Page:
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The beginning of the year was also the beginning of life for my daughter. She was precious, beautiful, and so sweet (as she still is), but she came with a challenge we’d never experienced: reflux (or Gastroesophagal Reflux Disease). She dropped in weight percentile, though she did keep gaining despite the constant spit up that she experienced day after day, feeding after feeding.


Sylvie dropped from the 30th percentile to the 4th. There weren’t major concerns from our pediatrician, who had deemed Sylvie a “happy spitter”. And said that her weight was still “following a trend”. But this just wasn’t true. Some of our naivete about reflux was starting to dissipate, and we called Sylvie’s doctor at home on a Saturday to ask for a prescription. Our little girl was so small and often miserable, and we were starting to feel that way too. Late in the month we stopped seeing the pediatrician every two weeks, because it accomplished nothing.

The silver lining was a visit from my husband’s parents. Nana helped so much with Sylvie, and Grandad with Kai (sometimes vice-versa) that we almost felt normal again. She literally did laundry for me every day! (An absolute must when dealing with reflux). I actually made a trip to Walmart and bought lip gloss. I’ll never forget the crazed joy mixed with fear of our baby getting hungry while I was away! We also watched the Olympics, and visited the local mall as a family! It was epic.


With the arrival of Spring, I learned how to get outside in our backyard with both kids (hint: carrier necessary!). We visited the farm twice, despite the challenges, plethora of clothing, burp cloths, and bibs, and the fact that we had to do laundry while we were there.

We had Sylvie see an allergist, to eliminate any possible problems with food I was eating. It was a great appointment, and we were glad to have someone who listened and had some good suggestions, and relieved that Sylvie wasn’t allergic to any foods.

Kai’s third birthday arrived, and we celebrated it at the farm with cake and some pretty good toys.


The month of Daddy’s birthday and warmer days came, and so did a lump on Sylvie’s head. We felt like it appeared out of nowhere, but looking at older photos revealed it had been present in March. At her checkup, I was eager to talk about it and the pediatrician belittled me. “I’m getting to that,” she said, as she went on with her spiel about how to calm a crying baby. (Hilarious stuff.) I had to remind her again at the end of the appointment, and after feeling it she said, “It’s bone.” Perhaps she was trying to be reassuring, but soon after leaving I thought of a million questions and problems with that statement. I called back and asked for a referral to get an image of it.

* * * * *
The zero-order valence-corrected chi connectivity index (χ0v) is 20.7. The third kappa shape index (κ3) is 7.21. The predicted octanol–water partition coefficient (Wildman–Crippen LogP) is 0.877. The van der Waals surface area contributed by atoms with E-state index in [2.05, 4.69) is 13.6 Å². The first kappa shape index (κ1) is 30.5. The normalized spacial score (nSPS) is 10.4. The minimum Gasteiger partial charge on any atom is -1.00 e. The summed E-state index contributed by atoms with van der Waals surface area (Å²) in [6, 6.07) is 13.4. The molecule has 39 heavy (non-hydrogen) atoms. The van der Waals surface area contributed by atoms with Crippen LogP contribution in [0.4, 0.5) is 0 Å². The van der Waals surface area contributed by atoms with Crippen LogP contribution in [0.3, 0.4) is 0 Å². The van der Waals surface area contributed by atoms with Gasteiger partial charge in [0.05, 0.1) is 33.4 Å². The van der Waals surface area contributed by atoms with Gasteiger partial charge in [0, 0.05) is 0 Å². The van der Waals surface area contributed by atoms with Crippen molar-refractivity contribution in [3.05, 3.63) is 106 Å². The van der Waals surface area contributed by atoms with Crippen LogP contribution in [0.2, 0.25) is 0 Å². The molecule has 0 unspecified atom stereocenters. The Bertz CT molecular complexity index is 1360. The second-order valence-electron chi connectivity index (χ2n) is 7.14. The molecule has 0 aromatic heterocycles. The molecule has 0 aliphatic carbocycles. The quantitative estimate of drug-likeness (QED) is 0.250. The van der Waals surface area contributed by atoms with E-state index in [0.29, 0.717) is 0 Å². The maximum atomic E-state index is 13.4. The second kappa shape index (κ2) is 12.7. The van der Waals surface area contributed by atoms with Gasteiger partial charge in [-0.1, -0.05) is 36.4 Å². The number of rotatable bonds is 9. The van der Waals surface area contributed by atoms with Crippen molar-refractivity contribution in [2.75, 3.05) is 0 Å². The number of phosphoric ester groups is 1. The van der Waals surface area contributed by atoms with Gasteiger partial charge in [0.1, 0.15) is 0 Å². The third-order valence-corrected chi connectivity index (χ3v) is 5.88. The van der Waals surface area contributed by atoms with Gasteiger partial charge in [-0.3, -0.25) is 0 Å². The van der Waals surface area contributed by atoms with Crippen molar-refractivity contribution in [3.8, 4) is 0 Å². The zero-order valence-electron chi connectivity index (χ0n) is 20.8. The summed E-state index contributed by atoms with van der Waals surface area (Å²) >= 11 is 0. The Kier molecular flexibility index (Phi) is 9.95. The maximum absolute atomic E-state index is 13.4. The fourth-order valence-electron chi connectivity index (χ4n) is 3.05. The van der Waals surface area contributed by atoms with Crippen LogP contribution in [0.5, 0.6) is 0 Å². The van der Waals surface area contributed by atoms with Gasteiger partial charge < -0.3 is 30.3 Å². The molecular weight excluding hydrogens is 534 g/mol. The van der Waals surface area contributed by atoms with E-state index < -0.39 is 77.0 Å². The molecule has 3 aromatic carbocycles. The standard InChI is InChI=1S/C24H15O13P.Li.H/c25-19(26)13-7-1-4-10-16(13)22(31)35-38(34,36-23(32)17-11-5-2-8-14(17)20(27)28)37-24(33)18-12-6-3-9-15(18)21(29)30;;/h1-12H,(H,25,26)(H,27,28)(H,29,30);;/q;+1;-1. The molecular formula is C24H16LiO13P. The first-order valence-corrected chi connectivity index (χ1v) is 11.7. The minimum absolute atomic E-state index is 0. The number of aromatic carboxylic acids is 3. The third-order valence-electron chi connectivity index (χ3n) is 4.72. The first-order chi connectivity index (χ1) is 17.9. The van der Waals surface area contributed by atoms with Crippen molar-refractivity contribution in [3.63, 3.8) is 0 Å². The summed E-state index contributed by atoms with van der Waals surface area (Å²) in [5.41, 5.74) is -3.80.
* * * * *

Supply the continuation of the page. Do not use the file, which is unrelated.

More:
One x-ray later, our pediatrician’s nurse called me and literally read the radiology report to me. She explained that the doctor was “in her office.” I had her read it twice and wrote down what she said at a furious pace. Only after talking to a dear friend did I understand that the pediatrician is supposed to act as an interpreter between the radiologist and the patient (parents), and explain to me what the average person doesn’t have a clue about. So we fired our pediatrician, found a new one and set up an appointment for Sylvie’s next checkup, still with no answers.


Sylvie’s medicine isn’t covered by insurance, so we appealed, and lost. At the time we were paying $50/month for it. We continued to use it because we felt it improved her symptoms some, but she was still constantly spitting up and wearing bibs at all times, and not too happy about it.

The gorgeous spring weather brought more visits to my parent’s farm. This was the highlight of our weeks, as we got to venture outside, help with the kids, and a little bit of sympathy and understanding about what was going on. Most people don’t understand when you explain that your baby spits up.


Sylvie still emits rivers of curdled breastmilk down my shirt and hers quite often. Just so we’re clear. Doing daily chores like laundry, cleaning, and cooking feels almost impossible, but somehow we all get fed. We knew that Sylvie was the right age to begin losing her reflux symptoms, but there was still no end in sight.

Daddy and Kai built new forts almost every night. We had a wonderful father’s day, with time around the house, time at a park, and a visit to the farm. There’s nothing more beautiful than the Iowa countryside at sunset. My cell phone camera in a moving car does not do it justice.